8 Easy Health Tweaks to Make in 2017

If you’re like us, you’ve had it with resolutions—extreme diets and weight loss plans are so passé. But as much as we don’t like “rules,” we do need to abide by some to live our longest, healthiest, happiest life. That’s why we read couldn’t put down The New Health Rules, by Frank Lipman, M.D., and Danielle Claro. There are so much intense and conflicting information in the nutrition world in particular—whether it’s selecting healthy meat, limiting dairy or eating gluten—that sometimes it’s easy to just give up and give in to the Crispy Creams, Dominos, etc. But as much as ignorance can be bliss, it’s not sustainable if you want to look and feel vibrant, so here are some easy to follow tips, excerpted from The New Health Rules. (It’s Goop-approved, too.)

Glutamine Can Help You Wean
If you have a sweet tooth and you’re making a concerted effort to get yourself off sugar, take a supplement called glutamine when you have a craving (1,000 milligrams every four to six hours as needed). It’s a benign amino acid that tricks your body into thinking it’s getting sugar (aka glucose). You can find it anywhere that sells high-quality vitamins and supplements.

Choose Cheese That’s Less Bad for You
If you feel like a cheeseless life is not worth living, at least know what’s easier on your system than mainstream cow products: raw cheeses (which aren’t available everywhere); cheeses made from sheep’s milk, like feta, manchego, and Roquefort; goat cheeses; and buffalo mozzarella. As with any animal product, the healthier the animal, the better the product. Whenever possible, buy from local farmers whose practices you know.

Eat the Yolk
Contrary to popular belief, the cholesterol in the food you eat has virtually no impact on the cholesterol level of your blood. It’s sugar and carbs that trigger production of bad cholesterol in your body, not, for example, eggs. So eat your eggs (as long as you don’t have a food sensitivity to them) and eat them whole—no more egg-white omelets. When you eat fragmented foods, your body starts to crave the rest, and that can make you reach for something unhealthy. Egg yolks contain choline—essential for the functioning of all cells, especially brain cells—and deliver more of those good fats your body needs.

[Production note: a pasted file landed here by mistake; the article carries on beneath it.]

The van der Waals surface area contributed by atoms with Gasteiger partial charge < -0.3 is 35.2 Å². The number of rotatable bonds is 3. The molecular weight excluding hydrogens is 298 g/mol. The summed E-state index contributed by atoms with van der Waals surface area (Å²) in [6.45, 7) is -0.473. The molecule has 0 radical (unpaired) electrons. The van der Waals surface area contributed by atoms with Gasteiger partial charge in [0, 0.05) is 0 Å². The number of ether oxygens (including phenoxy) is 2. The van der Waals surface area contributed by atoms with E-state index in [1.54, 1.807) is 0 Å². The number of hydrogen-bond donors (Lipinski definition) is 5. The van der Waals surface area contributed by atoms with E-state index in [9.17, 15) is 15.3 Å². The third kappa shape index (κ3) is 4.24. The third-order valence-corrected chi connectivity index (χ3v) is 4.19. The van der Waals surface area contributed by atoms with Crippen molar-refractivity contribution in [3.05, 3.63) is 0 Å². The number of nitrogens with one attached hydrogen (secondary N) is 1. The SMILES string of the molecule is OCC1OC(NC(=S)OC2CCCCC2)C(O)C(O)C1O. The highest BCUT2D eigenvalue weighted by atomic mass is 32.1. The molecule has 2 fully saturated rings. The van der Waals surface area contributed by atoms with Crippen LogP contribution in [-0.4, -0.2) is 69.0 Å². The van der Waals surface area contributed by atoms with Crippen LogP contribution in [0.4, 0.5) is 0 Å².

Eat Smallish Fish, Not Big Fish
The bigger and older the fish, the more mercury it’s likely to contain. Why is there mercury in fish at all? Power plants that burn coal release mercury into the air, which settles in the water. Tiny plankton absorb it. The plankton are eaten by little fish. The little fish are eaten by big fish. Mercury for everyone. Stay away from really big fish like swordfish and tuna and think more along the lines of wild flounder and salmon. Mercury not only messes with your body’s ability to energize cells and hold on to certain important minerals but is also linked to an increased risk of Alzheimer’s. Really tiny fish, like black cod (also called sable), canned sardines, and anchovies, are lowest in mercury, so eat them freely. To find BPA-free canned fish (and fish that’s also low in mercury), go to vitalchoice.com.

If You Eat Cows, Make Sure They Eat Grass
To save money, factory-farmed cows are fed corn (which is cheap and often genetically modified) instead of the grasses they’re meant to graze on. Corn makes the cows sick, so they’re given antibiotics. These meds also fatten the cows—so the system “works” from a business perspective. From a health perspective for meat-eaters, it’s a disaster. If you eat factory-farmed meat, you’re ingesting sick animals, plus loads of antibiotics. Buy only grass-fed meat, and whenever possible, get it at a local farmers’ market from small farms.

Be Careful Where You Get Your Chicken (and Eggs)
The term free-range is now as meaningless as the word natural. And cage-free does not mean crate-free (loophole!) The best plan for consuming healthy (and ethically raised) poultry and eggs is to buy from a farmer whose practices you know, at a local market. But that’s not always possible, so look for the word organic, which promises that the birds were not shot up with antibiotics or given feed containing animal by-products. It’s not much, but it’s the best term there is right now.

Everything You Know About Breakfast is Wrong
Get away from fruit and grains in the morning—you don’t need that sugar and gluten. A dose of healthy fats will start your day off right. Have boiled or poached eggs with greens, sardines on gluten-free crispbreads, or half an avocado—score it, spritz with lemon or olive oil, sprinkle with salt and cumin, and eat it like a grapefruit.

Use Stevia if you Need a Sugar Substitute
For a sweetener in your morning drink, choose stevia, a natural option that doesn’t spike your blood sugar. You can get it in organic powdered or liquid form. In a pinch, you can occasionally use a drop of raw honey or maple syrup (but both are almost as bad as sugar). Don’t even think about chemical substitutes like aspartame and saccharin.

Excerpted from The New Health Rules by Frank Lipman, M.D., and Danielle Claro (Artisan Books). Copyright © 2016. Used with permission by the publisher.